About 2,000 police officers who were deployed to assist affected families of the Taal Volcano eruption were pulled out from the volcano’s danger zone, the Philippine National Police said on Thursday.
PNP spokesperson Brig. Gen. Bernard Banac said the police officers were pulled out from Batangas effective Wednesday night in compliance with the order of President Rodrigo Duterte.
They were ordered to report back to their respective units and return to normal duties.
Banac said local police units and the Police Regional Office 4-A’s (Calabarzon) search and rescue unit would continue to provide security and assistance in the relief operations in the region for those affected by the volcanic activity.
All police pulled out of the danger zone were instructed to undergo a medical checkup for any sign of respiratory ailments after days of deployment near the volcano.
Some residents have been allowed to return to their homes after the alert level at the volcano was lowered to Level 3, but those residing in six barangays in Agoncillo and Laurel towns, which are within the seven-kilometer danger zone, may not return.
President Duterte on Wednesday night ordered the withdrawal of police personnel within Taal Volcano’s danger zone, expressing concern over the health of deployed cops as they were prone to inhaling volcanic ash particles which may cause respiratory problems.
Duterte said he will leave it to local government officials and local police to enforce laws preventing people from returning to Taal Volcano’s danger zone.
The President said police personnel could only “do so much” in preventing residents who insisted on returning to the volcano’s danger zone.
The Philippine Institute of Volcanology and Seismology said the volcano is still not safe due to the presence of magma five kilometers below the crater.
“It could solidify or could rise. But the magma can no longer go down,” PHIVOLCS director Renato Solidum Jr. said.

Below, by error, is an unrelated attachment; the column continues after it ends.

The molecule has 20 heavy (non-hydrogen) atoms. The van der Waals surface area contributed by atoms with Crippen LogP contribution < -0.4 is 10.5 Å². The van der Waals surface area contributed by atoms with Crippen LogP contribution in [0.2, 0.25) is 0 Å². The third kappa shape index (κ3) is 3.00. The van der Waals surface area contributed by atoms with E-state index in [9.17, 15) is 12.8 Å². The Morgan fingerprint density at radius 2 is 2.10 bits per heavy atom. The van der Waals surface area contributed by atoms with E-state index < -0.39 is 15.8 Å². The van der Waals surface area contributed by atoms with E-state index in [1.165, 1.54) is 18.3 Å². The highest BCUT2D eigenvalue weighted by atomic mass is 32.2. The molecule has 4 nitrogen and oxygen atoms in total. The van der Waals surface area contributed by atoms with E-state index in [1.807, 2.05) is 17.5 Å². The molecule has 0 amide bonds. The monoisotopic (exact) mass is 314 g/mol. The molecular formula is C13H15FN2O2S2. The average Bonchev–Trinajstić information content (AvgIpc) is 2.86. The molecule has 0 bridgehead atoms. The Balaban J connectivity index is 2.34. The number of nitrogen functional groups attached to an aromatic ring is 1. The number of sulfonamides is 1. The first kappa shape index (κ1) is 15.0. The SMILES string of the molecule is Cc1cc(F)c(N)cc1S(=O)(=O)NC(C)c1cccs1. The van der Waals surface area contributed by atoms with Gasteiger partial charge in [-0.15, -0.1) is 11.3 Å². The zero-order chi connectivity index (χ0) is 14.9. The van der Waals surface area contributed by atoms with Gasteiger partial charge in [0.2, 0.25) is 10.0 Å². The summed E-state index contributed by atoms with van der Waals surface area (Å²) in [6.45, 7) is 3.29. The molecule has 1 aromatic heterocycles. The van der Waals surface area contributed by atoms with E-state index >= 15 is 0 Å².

He said PHIVOLCS is responsible for providing data and information about Taal’s volcanic activity, but it is the local governments that decide if their constituents should return to their homes.
In its 8 a.m. bulletin yesterday, the Philippine Seismic Network said activity in the main crater in the past 24 hours was characterized by weak emission of white to dirty white steam-laden plumes 300 meters to 500 meters tall that drifted southwest.
The emission of sulfur dioxide was below instrumental detection.
Only seven volcanic earthquakes were plotted from Jan. 29, 5 a.m. until Jan. 30, 5 a.m.
However, the Taal Volcano Network, which can record small earthquakes, recorded two low-frequency earthquakes and one harmonic tremor that lasted for 97 seconds.
“These earthquakes signify magmatic activity beneath the Taal edifice that could lead to eruptive activity at the main crater,” PHIVOLCS said in its bulletin on Thursday.
The number of families affected by the eruption of the Taal Volcano has so far reached 124,764 in the provinces of Batangas, Cavite, Laguna, and Quezon.
Families staying in 415 evacuation centers have declined to 19,131 from 35,574 on Wednesday while the remainder has either returned to their houses or are still staying with relatives and friends.
In its 6 a.m. update Thursday, the National Disaster Risk Reduction and Management Council said this is equivalent to 464,728 persons. With PNA
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